File Sharing & Printing

Discussion in 'Wireless Networking' started by AP, Nov 2, 2005.

  1. AP

    AP Guest

    I notice that many posters are able to set up their PCs to connect to
    internet wirelessly, but have problems sharing files & printers. I had this
    problem too, and after some research, was able to get my home network
    working properly (2 desktops & 1 notebook). Here are some pointers (for Win
    XP Home or Pro only):-

    1. Go to Control Panel / System. Hit the 'Computer Name' tab. The
    'workgroup' name must be EXACTLY the same on all the PCs to be linked. If
    it isn't, hit 'Change', type the workgroup name correctly & reboot the
    computer.

    2. I assume you're using firewalls (I was using Norton Internet Security in
    one desktop, McAfee Internet Security in the other, and Windows Firewall on
    the desktop!). Go to firewall settings / trusted IPs and key in the range
    of trusted IPs (you can safely key in the entire range of 192.168.0.0 up to
    192.168.0.255).

    3. Enable sharing of the printers/folders (right click the printer icon or
    folder and enable sharing under the 'sharing' tab).

    4. Add a network printer in all the PC's not directly hooked up to the
    printer. It doesn't matter whether the PC is hooked through the serial or
    USB port - it can be shared either way.

    5. If you still have problems, you can troubleshoot as follows:-

    a. go to Command prompt, type 'ipconfig' and hit enter in each PC to get the
    IP address of your PC & default gateway (which is the Wireless Access Point,
    usually the same as the wireless router).

    b. 'ping' all the other PC's in the network (including the router) - you
    should get 4 packets sent & 4 received. If not, there's a problem with that
    particular link. (Syntax for 'pinging' is PING 192.168.0.102 or whatever the
    IP address is).

    Mine is a D-Link 624+ wireless router, D-Link PCI cards on the desktop &
    D-Link PCMCIA card on the notebook. Regardless of your system, make sure
    you enable some form of encryption!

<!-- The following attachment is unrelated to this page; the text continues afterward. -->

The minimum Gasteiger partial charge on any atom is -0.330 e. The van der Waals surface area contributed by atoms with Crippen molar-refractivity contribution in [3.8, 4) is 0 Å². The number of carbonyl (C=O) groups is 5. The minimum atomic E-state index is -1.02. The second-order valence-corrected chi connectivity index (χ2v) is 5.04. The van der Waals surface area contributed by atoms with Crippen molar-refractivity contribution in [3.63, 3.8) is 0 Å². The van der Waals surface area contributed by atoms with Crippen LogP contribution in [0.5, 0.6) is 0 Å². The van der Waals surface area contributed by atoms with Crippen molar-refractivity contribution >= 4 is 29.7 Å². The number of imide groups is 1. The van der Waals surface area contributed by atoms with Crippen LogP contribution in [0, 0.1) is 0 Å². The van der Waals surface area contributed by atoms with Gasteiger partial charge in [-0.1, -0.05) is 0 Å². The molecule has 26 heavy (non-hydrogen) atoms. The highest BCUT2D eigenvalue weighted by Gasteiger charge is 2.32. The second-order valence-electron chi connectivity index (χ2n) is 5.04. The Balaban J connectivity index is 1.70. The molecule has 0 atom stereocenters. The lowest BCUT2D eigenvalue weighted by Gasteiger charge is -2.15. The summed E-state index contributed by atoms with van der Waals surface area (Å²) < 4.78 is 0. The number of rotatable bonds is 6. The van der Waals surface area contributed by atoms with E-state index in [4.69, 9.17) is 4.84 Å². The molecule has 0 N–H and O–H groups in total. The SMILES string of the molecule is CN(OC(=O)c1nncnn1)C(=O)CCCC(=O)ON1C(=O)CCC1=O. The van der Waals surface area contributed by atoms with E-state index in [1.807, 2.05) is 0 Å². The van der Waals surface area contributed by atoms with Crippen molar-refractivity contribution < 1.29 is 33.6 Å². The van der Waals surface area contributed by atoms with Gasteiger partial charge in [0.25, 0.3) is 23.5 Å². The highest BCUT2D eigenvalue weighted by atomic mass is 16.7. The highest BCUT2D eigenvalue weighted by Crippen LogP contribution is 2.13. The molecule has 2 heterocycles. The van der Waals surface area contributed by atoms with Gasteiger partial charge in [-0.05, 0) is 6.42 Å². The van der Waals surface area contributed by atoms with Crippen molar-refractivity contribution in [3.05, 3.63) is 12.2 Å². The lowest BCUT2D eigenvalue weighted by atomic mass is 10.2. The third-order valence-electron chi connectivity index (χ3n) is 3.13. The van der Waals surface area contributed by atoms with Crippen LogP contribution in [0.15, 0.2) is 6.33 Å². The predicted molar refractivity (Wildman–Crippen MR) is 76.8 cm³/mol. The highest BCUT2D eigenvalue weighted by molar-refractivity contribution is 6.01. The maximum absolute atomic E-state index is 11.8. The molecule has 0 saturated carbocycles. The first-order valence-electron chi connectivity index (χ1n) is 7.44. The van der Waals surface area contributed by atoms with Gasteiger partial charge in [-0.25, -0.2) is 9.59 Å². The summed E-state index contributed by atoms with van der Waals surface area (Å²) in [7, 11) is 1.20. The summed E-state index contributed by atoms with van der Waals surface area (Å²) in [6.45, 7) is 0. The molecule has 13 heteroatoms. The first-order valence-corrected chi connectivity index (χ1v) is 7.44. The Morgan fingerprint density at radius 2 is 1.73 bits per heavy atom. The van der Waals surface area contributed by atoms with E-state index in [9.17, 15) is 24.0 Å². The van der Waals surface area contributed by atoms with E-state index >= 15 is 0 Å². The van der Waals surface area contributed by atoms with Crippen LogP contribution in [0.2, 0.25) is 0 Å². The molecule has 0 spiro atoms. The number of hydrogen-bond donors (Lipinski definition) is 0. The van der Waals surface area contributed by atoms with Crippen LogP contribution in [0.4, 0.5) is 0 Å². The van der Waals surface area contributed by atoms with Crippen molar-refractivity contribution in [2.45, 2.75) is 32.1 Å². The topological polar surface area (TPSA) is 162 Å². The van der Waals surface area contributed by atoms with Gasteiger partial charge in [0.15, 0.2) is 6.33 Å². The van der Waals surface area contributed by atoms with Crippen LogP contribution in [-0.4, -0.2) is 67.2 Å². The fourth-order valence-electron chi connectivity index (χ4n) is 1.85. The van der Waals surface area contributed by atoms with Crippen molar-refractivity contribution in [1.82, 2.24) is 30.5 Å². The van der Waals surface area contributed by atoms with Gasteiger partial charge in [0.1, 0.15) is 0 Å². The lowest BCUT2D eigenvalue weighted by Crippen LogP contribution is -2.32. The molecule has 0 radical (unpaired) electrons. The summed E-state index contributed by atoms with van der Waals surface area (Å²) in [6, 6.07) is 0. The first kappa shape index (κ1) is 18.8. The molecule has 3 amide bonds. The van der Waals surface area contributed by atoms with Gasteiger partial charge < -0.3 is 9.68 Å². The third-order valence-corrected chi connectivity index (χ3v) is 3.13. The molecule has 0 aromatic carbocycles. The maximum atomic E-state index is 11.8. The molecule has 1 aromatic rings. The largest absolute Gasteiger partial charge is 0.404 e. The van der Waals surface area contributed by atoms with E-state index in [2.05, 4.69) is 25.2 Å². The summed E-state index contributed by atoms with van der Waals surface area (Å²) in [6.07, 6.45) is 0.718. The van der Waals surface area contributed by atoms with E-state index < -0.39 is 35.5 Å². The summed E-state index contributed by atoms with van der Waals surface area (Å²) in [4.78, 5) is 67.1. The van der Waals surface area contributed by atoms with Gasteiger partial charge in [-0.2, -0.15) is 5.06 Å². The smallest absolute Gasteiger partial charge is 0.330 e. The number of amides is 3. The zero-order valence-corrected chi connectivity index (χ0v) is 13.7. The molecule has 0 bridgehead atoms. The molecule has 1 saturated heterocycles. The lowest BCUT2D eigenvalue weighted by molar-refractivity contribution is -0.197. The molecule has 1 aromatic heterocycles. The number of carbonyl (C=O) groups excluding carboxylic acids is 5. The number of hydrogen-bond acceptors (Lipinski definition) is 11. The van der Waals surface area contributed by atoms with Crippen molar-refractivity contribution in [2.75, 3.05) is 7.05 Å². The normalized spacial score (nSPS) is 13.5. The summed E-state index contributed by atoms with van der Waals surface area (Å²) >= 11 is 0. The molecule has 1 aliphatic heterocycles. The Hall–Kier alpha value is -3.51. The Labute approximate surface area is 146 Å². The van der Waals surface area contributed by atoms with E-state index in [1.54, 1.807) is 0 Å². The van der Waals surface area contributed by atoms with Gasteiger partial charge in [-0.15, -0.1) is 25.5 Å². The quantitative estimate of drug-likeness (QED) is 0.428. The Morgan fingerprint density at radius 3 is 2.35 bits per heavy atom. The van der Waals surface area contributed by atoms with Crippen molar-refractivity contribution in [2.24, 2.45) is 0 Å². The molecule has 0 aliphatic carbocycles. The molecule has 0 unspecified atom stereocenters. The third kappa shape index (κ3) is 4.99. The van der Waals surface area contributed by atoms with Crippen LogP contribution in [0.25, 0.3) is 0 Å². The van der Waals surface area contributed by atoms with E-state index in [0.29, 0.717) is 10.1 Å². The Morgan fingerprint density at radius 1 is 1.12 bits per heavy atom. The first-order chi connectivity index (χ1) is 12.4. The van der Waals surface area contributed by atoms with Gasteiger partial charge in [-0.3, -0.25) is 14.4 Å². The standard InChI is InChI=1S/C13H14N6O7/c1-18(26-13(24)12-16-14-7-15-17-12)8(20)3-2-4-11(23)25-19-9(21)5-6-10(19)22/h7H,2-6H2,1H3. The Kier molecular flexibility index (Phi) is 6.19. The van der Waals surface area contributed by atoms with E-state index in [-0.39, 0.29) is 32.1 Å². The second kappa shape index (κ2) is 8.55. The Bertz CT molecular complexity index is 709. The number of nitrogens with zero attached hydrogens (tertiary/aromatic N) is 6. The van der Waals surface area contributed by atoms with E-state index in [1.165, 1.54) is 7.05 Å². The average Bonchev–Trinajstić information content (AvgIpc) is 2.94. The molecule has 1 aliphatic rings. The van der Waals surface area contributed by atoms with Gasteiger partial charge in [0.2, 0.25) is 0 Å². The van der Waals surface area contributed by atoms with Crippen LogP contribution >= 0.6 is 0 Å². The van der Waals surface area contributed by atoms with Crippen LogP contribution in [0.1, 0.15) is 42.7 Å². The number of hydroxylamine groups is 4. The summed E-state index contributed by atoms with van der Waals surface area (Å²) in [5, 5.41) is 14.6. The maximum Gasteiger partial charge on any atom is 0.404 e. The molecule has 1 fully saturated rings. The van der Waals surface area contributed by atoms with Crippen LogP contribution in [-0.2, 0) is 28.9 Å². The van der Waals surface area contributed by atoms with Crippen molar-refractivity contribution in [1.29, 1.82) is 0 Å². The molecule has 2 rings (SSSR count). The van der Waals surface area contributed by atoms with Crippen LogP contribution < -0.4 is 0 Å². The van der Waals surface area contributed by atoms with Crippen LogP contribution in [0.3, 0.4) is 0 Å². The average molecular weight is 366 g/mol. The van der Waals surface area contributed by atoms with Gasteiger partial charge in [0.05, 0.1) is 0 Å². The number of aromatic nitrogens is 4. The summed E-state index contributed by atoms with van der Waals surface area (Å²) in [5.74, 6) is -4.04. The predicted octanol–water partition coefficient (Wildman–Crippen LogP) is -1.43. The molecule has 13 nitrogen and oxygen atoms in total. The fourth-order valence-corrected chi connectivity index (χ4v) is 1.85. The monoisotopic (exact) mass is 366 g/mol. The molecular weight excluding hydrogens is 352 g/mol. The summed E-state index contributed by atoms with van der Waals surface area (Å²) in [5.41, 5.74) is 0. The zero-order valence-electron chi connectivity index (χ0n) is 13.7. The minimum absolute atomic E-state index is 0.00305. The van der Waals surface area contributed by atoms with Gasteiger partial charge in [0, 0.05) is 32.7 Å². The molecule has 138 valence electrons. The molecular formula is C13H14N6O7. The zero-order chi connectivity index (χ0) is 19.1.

AP, Nov 2, 2005
    #1
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  2. AP

    Carol Guest

    Great detailed explanation!

    "AP" <> wrote in message
    news:%...
    >I notice that many posters are able to set up their PCs to connect to
    >internet wirelessly, but have problems sharing files & printers. I had
    >this problem too, and after some research, was able to get my home network
    >working properly (2 desktops & 1 notebook). Here are some pointers (for
    >Win XP Home or Pro only):-
    >
    > 1. Go to Control Panel / System. Hit the 'Computer Name' tab. The
    > 'workgroup' name must be EXACTLY the same on all the PCs to be linked. If
    > it isn't, hit 'Change', type the workgroup name correctly & reboot the
    > computer.
    >
    > 2. I assume you're using firewalls (I was using Norton Internet Security
    > in one desktop, McAfee Internet Security in the other, and Windows
    > Firewall on the desktop!). Go to firewall settings / trusted IPs and key
    > in the range of trusted IPs (you can safely key in the entire range of
    > 192.168.0.0 up to 192.168.0.255).
    >
    > 3. Enable sharing of the printers/folders (right click the printer icon or
    > folder and enable sharing under the 'sharing' tab).
    >
    > 4. Add a network printer in all the PC's not directly hooked up to the